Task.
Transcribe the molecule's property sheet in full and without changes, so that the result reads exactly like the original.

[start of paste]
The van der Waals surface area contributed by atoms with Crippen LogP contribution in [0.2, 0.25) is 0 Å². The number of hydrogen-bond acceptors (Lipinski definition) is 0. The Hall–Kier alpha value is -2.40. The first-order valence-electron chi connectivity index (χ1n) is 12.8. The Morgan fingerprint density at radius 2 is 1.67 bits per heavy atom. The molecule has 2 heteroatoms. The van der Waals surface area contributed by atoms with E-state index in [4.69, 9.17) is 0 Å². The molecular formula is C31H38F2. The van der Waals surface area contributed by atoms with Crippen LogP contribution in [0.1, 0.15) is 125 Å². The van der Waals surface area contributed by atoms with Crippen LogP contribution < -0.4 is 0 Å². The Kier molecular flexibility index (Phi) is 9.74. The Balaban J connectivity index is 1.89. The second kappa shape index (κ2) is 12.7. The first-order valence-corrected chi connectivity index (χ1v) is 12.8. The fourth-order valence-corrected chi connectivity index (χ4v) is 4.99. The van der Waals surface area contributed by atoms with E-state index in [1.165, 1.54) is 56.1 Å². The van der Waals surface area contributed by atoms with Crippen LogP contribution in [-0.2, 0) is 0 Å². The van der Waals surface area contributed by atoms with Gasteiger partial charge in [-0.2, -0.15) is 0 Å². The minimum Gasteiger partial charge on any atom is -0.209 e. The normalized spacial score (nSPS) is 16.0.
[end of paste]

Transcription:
The van der Waals surface area contributed by atoms with Crippen LogP contribution in [0.2, 0.25) is 0 Å². The number of hydrogen-bond acceptors (Lipinski definition) is 0. The Hall–Kier alpha value is -2.40. The first-order valence-electron chi connectivity index (χ1n) is 12.8. The Morgan fingerprint density at radius 2 is 1.67 bits per heavy atom. The molecule has 2 heteroatoms. The van der Waals surface area contributed by atoms with E-state index in [4.69, 9.17) is 0 Å². The molecular formula is C31H38F2. The van der Waals surface area contributed by atoms with Crippen LogP contribution in [0.1, 0.15) is 125 Å². The van der Waals surface area contributed by atoms with Crippen LogP contribution < -0.4 is 0 Å². The Kier molecular flexibility index (Phi) is 9.74. The Balaban J connectivity index is 1.89. The second kappa shape index (κ2) is 12.7. The first-order valence-corrected chi connectivity index (χ1v) is 12.8. The fourth-order valence-corrected chi connectivity index (χ4v) is 4.99. The van der Waals surface area contributed by atoms with E-state index in [1.165, 1.54) is 56.1 Å². The van der Waals surface area contributed by atoms with Crippen LogP contribution in [-0.2, 0) is 0 Å². The van der Waals surface area contributed by atoms with Gasteiger partial charge in [-0.2, -0.15) is 0 Å². The minimum Gasteiger partial charge on any atom is -0.209 e. The normalized spacial score (nSPS) is 16.0.